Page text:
Suitable polymer coating materials include polycarboxylic acids, cellulosic polymers, including cellulose acetate and cellulose nitrate, gelatin, polyvinylpyrrolidone, cross-linked polyvinylpyrrolidone, polyanhydrides including maleic anhydride polymers, polyamides, polyvinyl alcohols, copolymers of vinyl monomers such as EVA, polyvinyl ethers, polyvinyl aromatics, polyethylene oxides, glycosaminoglycans, polysaccharides, polyesters including polyethylene terephthalate, polyacrylamides, polyethers, polyether sulfone, polycarbonate, polyalkylenes including polypropylene, polyethylene and high molecular weight polyethylene, halogenated polyalkylenes including polytetrafluoroethylene, polyurethanes, polyorthoesters, proteins, polypeptides, silicones, siloxane polymers, polylactic acid, polyglycolic acid, polycaprolactone, polyhydroxybutyrate valerate and blends and copolymers thereof, coatings from polymer dispersions such as polyurethane dispersions (for example, BAYHDROL®), fibrin, collagen and derivatives thereof, polysaccharides such as celluloses, starches, dextrans, alginates and derivatives, hyaluronic acid, squalene emulsions. Polyacrylic acid, available as HYDROPLUS® (Boston Scientific Corporation, Natick, Mass.), and described in U.S. Pat. No. 5,091,205, the disclosure of which is hereby incorporated herein by reference, is particularly desirable. Even more desirable is a copolymer of polylactic acid and polycaprolactone.

The inventive stents disclosed herein may be of substantially uniform diameter or of non-uniform diameter. For example, the inventive stent may taper in the expanded state. This may be accomplished, for example, where the stent comprises serpentine bands, by decreasing the amplitude of the serpentine bands from one end of the stent to the other, or just along a desired portion of the stent. A tapered portion may be provided anywhere along the stent. For example, half of the stent, starting at one end of the stent, may be provided with a taper. Another way to achieve a tapered expanded stent is to change the stiffness of the serpentine bands and/or any connectors which extend between serpentine bands such that the stiffness of the serpentine bands and/or the connectors varies along the length of the stent. The stiffness of the various portions of the stent may be changed by altering length, width or thickness, adding additional stiffening material, using a chemical or mechanical means to alter the physical properties of the stent material, or applying one or a series of elastic elements about the stent.

Stent as described herein may be fabricated using a variety of potential fabrication methods, including but not limited to: laser etching, chemical etching, photo etching, weaving, knitting, tying, chemical or vapor deposition, molding, dipping, welding connecting, etc.

The inventive stents may be used in arteries and vessels including coronary vasculature, the esophagus, the trachea, the colon, the biliary tract, the urinary tract, the prostate, the brain, urethras, fallopian tubes, and bronchial tubes.

Typically, the inventive stents will be delivered via a stent delivery catheter with an expandable member such as a balloon. Desirably, the catheter will include a deployment sheath disposed about the stent. Suitable catheters for use with the inventive stents are known in the art.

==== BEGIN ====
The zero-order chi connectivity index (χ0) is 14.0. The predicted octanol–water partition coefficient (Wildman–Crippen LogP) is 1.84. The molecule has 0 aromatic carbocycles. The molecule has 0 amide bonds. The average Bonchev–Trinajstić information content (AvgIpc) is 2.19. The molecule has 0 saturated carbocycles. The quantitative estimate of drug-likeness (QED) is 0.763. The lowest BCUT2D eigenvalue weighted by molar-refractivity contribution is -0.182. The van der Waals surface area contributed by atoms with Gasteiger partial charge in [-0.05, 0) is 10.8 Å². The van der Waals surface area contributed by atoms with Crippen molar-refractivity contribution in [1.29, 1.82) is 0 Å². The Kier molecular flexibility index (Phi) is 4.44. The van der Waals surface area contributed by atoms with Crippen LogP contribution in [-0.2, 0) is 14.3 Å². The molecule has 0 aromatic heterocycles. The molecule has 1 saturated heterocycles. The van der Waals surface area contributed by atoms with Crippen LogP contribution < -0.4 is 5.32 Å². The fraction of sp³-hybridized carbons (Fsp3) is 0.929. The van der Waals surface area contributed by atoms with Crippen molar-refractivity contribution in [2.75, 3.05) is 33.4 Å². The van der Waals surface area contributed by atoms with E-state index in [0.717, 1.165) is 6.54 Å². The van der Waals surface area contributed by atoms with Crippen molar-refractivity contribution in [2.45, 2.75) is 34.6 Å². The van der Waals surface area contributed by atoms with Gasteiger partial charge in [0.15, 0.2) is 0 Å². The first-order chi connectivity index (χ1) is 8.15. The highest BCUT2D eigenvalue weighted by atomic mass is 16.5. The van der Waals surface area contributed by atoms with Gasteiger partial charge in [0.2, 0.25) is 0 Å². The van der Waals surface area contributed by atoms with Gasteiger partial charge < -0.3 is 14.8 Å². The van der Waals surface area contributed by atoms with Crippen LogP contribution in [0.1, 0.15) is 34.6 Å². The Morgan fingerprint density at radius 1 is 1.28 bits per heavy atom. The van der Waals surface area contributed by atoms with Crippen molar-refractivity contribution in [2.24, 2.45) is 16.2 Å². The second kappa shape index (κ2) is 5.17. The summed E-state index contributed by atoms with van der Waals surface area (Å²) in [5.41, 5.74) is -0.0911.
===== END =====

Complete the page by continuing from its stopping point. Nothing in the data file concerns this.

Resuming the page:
The above disclosure is intended to be illustrative and not exhaustive. This description will suggest many variations and alternatives to one of ordinary skill in this art. All these alternatives and variations are intended to be included within the scope of the claims where the term “comprising” means “including, but not limited to”. Those familiar with the art may recognize other equivalents to the specific embodiments described herein which equivalents are also intended to be encompassed by the claims.

The particular features presented in the dependent claims can be combined with each other in other manners within the scope of the invention such that the invention should be recognized as also specifically directed to other embodiments having any other possible combination of the features of the dependent claims. For instance, for purposes of claim publication, any dependent claim which follows should be taken as alternatively written in a multiple dependent form from all prior claims which possess all antecedents referenced in such dependent claim if such multiple dependent format is an accepted format within the jurisdiction (e.g. each claim depending directly from claim 1 should be alternatively taken as depending from all previous claims). In jurisdictions where multiple dependent claim formats are restricted, the following dependent claims should each be also taken as alternatively written in each singly dependent claim format which creates a dependency from a prior antecedent-possessing claim other than the specific claim listed in such dependent claim below.

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Classifications
U.S. Classification623/1.11, 606/159
International ClassificationA61M29/00, A61M25/10, A61B17/12, A61B17/22, A61F2/06, A61B17/00
Cooperative ClassificationA61M25/10, A61F2250/0028, A61B2017/22051, A61L29/126, A61B17/320725, A61B17/22, A61F2/958, A61B2017/00831
European ClassificationA61L29/12D, A61F2/958, A61B17/22, A61B17/3207E